Vectors and Projectiles (12) (ELCA)

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Notes for
Physics (12) (ELCA)

Vectors IntroductionEdit


  • Physical quantities that are described only be a magnitude are called scalar.
  • Temperature, pressure, and mass are examples of scalar quantities.

Representing Forces GraphicallyEdit

  • Because force is a vector, with magnitude and direction, it can be represented by or drawn as an arrow (free body diagram).
    • Let arrow length represent the magnitude.
    • Let the arrow heading represent the direction.
    • Scale. Ex. Scale is 1 cm = 50 m

Forces that act along the lineEdit

  • If two forces act in the same direction we add them as ordinary numbers.
  • If there as in the opposite direction we subtract them as ordinary numbers.

How do we add forces that act at an angle?Edit

  • A circle has 360º
  • A circle is divided into 4, 90º quadrants.

Forces acting on an angleEdit

If forces on an object don't act along the same line:

  • you can not add or subtract them as ordinary numbers.
  • you have to solve them graphically or mathematically.

Forces acting on an angleEdit

  • Select a scale: 1 ft, 1 cm = 1 m
  • Draw a suitable horizontal line on graph paper using your scale.
  • Draw a suitable vertical line on graph paper using your scale.

Graphical solutionEdit

  • Draw the vector by attaching the tail of one vector to the head of the other.
  • Draw a line to connect the point of origin with the head of the 2nd vector.
  • Measure the length of the resultant.
  • Measure the angle of the resultant based on the horizontal.
  • The resultant of two forces always acts in a direction between the direction of the two forces.

Mathematical solutionEdit

  • When you want to add forces that do not act along a line, if the two vectors are at a 90º to each other, you can solve the problem mathematically.
  • Pythagorean Theorem

A2 + B2 = C2

Unit CircleEdit

  • The Radius of a unit circle is one.

Trigonometric FormulasEdit

  • sinø = opposite / hypotenuse
  • cosø = adjacent / hypotenuse
  • tanø = opposite / adjacent

Non-Right Angle TrianglesEdit

Step 1Edit

  • ∆x1 = d1(cos(ø1))
  • ∆y1 = d1(sin(ø1))

Step 2Edit

  • ∆x2 = d2(cos(ø2))
  • ∆y2 = d2(cos(ø2))

Step 3Edit

  • ∑x = ∆x1 + ∆x2
  • ∑y = ∆y1 + ∆y2

Step 4Edit

  • d = √(∑x 2 + ∑y2 )
  • ø = tan-1(∑y/∑x)


  • vx = vi(cos(ø))
  • ∆x = vi(cos(ø))∆t
  • vyf = vi(sin(ø)) – gt
  • vyf2 = vi 2(sin(ø))2 – 2gy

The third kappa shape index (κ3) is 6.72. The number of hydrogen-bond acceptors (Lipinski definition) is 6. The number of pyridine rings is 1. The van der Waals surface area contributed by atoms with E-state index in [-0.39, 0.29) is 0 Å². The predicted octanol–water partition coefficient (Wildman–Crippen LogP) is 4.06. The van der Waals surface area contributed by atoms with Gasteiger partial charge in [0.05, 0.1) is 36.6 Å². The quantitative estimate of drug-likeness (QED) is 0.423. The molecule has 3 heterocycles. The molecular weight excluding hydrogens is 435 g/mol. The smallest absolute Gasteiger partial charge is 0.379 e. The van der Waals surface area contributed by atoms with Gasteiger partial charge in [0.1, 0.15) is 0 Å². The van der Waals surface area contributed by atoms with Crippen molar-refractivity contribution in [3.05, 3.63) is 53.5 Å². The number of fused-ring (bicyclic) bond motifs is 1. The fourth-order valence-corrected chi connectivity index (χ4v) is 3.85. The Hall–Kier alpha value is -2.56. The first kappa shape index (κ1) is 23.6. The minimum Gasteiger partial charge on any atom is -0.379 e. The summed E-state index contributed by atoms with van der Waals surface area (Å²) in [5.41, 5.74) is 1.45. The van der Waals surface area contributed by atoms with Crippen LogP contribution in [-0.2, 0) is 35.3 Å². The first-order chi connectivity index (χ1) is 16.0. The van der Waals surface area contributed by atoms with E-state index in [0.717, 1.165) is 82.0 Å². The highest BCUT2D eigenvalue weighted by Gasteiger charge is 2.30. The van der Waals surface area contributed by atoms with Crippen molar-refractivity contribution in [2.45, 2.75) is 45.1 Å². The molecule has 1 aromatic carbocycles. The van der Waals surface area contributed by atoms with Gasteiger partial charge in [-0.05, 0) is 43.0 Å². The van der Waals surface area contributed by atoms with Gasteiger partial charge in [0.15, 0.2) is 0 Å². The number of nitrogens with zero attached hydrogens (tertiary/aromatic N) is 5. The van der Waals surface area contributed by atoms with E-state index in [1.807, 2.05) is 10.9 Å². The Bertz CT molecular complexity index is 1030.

• ∆y = vi(sin(ø)) - g(∆t)/2
  • (- b+/-√(b2 - 4ac))/2a
  • ∆t = ∆x/vi cos(ø)
  • vi2 = ((g)(∆x)/(2(cos(ø))(sin(ø)))

Projectile and TrajectoryEdit

  • Projectile - any object moving through the air only affected by gravity.
  • Trajectory- the path a projectile follows. The shape of the path is an arch-shaped curve called a parabola.
    • Projectiles launched at steep angles result in a tall narrow parabola
    • Projectiles launched at an angle close to the horizontal result in a wide, low parabola
  • Range – the distance a projectile travels horizontally.

Range depends upon:

  • initial angle
  • speed
  • height of ground


Range traveled by a projectile depends on launch speed and launch angle. The greater the launch speed, the greater the range is proportional to the square of the velocity. Doubling the launch speed quadruples the range of the projectile.

The range of the projectile is calculated from the horizontal velocity and the time of flight. The vertical velocity is responsible for giving the projectile its airtime. The time of flight is twice the time it takes the projectile to reach the top of its trajectory where Vy = 0. A projectile travels farthest when launched 45º. At this angle, its velocity is evenly divided between the horizontal and the vertical.

Range of a projectile:

x = vixt=((vi)(cos(ø))(((2vi)(sin(ø))/g)
Range = 2/g • (vi2 • sin(ø) • cos(ø))

To calculate “hang time,” rearrange the vertical distance formula to solve for time:
∆y = -1/2g∆t2
Hangtime of Projectile:
t = √(2y/g)

The more the launch angle varies from 45º, the smaller the range. A projectile launch at 30º will have the same range as a projectile launched at 60º.

Relative MotionEdit

Velocity measurements depend on the frame of reference of the observer. Example: you’re driving north on a road at 80 km/hr and are passed by someone driving 90 km/hr. To you it appears that the other car is moving 10 km/hr compared to your own speed. An observer on the side of the road would measure the velocity of the faster car at 90 km/hr north.

Observers using frames of reference may measure different displacements or velocities for an object in motion.

Example: a stunt dummy is dropped from an airplane flying horizontally over Earth with a constant velocity.

A passenger on the airplane would observe that the dummy fell straight down to earth.

An observer on the ground would view the dummy’s fall as a projectile (curving down to the ground.

Relative VelocityEdit

When solving relative velocity problems, write down all the information that is given and what you want to know in the form of velocities with subscripts added.

  • vse= +80 km/hr
    • se = slower car with respect to the earth
  • vfe = +90 km/hr
    • fe = faster car with respect to the earth
  • vfs = ? km/hr

To solve for vfs, write an equation for vfs in terms of the other velocities. On the right side of the equation, the subscript starts with f and eventually ends with s. Each velocity subscript starts with the letter that ended the preceding velocity subscript.

vfs = vfe + ves
If north is taken to be the positive direction, we know that ves = - vse because an observer in the slow car perceives Earth as moving south at a velocity of 80 km/hr while a startionary observer on the ground (Earth) views the car as moving north at a velocity of 80 km/hr
vfs = +90 km/hr – 80 km/hr = 10 km/hr

Notes from Outside ELCAEdit

"Mechanics" from New York College

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